St. Louis Federal Reserve Bank President William Poole said Friday that rising protectionism in the United States was a worry and the Doha round of world trade talks were on the verge of collapse.
Poole did not comment on the policy outlook in his speech because he wanted to observe a blackout period after an earlier Federal Reserve Board decision to cut its discount rate.
The Fed cut its primary discount rate by half a percentage point to 5.75 percent in response to ongoing turmoil in financial markets sparked by concerns about credit availability. The discount rate is an emergency borrowing facility for banks experiencing liquidity issues.
Poole usually holds an exhaustive question and answer session with his audiences and the media, but said that he was ducking it this time around because of the Fed move.
"It is standing practice for members of the FOMC (Federal Open Market Committee) to have a silence period on economic policy decisions and the prospects for the economy and the markets ... on either side of policy decisions," he said.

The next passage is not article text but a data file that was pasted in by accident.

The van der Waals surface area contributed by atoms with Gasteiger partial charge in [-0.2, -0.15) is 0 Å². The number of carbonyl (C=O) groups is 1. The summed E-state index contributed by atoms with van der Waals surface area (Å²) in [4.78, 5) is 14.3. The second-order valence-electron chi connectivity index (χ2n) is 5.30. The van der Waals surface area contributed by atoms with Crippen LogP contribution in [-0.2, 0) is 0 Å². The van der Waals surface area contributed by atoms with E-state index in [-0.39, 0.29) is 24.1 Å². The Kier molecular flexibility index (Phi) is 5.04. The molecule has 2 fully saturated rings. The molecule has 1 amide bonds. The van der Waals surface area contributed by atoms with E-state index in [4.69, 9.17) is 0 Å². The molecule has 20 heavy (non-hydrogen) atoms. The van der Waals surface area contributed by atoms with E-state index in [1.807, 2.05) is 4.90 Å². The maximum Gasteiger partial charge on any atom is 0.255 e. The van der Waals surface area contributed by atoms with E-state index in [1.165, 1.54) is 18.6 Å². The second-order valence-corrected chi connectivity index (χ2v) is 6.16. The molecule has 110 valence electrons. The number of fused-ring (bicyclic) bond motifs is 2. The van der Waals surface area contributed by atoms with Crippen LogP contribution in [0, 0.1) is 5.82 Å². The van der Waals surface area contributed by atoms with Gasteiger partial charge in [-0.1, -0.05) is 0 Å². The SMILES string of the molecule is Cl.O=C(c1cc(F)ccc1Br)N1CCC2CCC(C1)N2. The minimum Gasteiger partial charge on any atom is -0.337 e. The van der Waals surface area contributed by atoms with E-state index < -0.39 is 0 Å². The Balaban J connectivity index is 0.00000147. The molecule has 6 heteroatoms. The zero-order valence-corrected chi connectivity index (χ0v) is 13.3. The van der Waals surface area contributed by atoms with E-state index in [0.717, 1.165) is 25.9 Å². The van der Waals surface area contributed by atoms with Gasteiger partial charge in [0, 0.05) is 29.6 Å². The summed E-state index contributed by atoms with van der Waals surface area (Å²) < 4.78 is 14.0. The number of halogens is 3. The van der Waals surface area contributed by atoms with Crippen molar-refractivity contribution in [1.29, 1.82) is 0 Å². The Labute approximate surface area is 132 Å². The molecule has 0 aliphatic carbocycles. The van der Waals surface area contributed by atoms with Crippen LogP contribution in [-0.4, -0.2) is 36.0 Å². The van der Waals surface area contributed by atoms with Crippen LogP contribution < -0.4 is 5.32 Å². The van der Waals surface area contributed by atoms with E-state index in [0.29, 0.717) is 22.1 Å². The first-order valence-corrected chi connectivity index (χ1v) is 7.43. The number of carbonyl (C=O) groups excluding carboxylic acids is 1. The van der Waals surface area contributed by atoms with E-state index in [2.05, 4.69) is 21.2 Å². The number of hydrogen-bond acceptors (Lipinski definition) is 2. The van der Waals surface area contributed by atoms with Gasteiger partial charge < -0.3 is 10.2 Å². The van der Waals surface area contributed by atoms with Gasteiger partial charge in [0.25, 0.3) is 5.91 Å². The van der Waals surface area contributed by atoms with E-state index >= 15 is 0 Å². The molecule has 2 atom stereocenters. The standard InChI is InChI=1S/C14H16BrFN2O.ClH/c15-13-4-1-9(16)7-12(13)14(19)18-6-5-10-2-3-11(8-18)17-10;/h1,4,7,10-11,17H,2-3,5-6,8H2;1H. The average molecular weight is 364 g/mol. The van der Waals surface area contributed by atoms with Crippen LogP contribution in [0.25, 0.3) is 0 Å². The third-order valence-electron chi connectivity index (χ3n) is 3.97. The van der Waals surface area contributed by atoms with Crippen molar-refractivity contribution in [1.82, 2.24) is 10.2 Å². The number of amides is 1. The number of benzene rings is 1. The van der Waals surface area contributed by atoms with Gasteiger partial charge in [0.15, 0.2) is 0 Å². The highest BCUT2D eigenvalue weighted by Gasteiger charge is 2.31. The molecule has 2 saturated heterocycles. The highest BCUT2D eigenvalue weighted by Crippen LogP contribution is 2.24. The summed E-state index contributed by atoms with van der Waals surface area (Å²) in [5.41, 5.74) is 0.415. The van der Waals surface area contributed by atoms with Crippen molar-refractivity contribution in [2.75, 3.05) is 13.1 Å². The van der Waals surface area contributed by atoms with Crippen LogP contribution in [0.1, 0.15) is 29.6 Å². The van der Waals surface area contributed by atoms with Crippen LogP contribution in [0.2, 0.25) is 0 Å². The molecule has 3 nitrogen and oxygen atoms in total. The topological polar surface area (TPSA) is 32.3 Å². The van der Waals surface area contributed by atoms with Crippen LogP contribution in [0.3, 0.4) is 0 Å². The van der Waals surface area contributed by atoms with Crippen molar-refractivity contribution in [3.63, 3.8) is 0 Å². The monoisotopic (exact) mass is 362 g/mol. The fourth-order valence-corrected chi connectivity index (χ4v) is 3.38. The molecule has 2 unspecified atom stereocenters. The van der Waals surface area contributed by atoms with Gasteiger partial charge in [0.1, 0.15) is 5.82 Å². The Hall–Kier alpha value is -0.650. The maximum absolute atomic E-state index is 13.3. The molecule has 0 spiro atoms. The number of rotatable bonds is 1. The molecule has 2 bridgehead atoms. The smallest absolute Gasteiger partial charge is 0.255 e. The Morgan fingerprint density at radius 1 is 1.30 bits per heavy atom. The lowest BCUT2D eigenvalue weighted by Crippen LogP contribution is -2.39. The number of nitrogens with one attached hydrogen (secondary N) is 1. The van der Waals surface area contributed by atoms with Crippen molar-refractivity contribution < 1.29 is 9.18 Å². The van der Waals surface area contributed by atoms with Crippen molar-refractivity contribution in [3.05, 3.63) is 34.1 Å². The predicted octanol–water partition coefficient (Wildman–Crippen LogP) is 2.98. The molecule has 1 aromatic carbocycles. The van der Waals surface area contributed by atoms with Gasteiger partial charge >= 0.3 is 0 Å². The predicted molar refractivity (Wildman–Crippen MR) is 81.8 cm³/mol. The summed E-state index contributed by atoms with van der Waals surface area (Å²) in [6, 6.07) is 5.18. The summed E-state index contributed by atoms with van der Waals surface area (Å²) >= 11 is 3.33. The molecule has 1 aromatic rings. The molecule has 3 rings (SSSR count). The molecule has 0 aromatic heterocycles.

Poole said in his speech that the slackening in trade liberalization could have serious consequences.
"The Doha Development Agenda multilateral trade negotiations are on the verge of collapse. A collapse of the Doha round would raise doubts about the future effectiveness of the World Trade Organization," he warned.
The current world trade talks to reduce barriers to imports are called the Doha round because they were launched in Doha, Qatar, in 2001.
Poole also said recent safety worries on products imports from China must not be allowed to create barriers to trade.
"My concern is that certain groups will attempt to use concerns over safety and job loss to restrict imports and thereby pursue an agenda of economic isolation in an increasingly globalized world."
Recent scares following the discovery that Chinese imports of pet food and toothpaste into the United States contained impurities were compounded after a major U.S. toy maker withdrew millions of toys with lead paint.
"It is easy for retaliatory trade measures to escalate and derail the desirable movement to a more open trading environment. It is in the best interests of all the countries of the world to avoid trade wars," Poole said.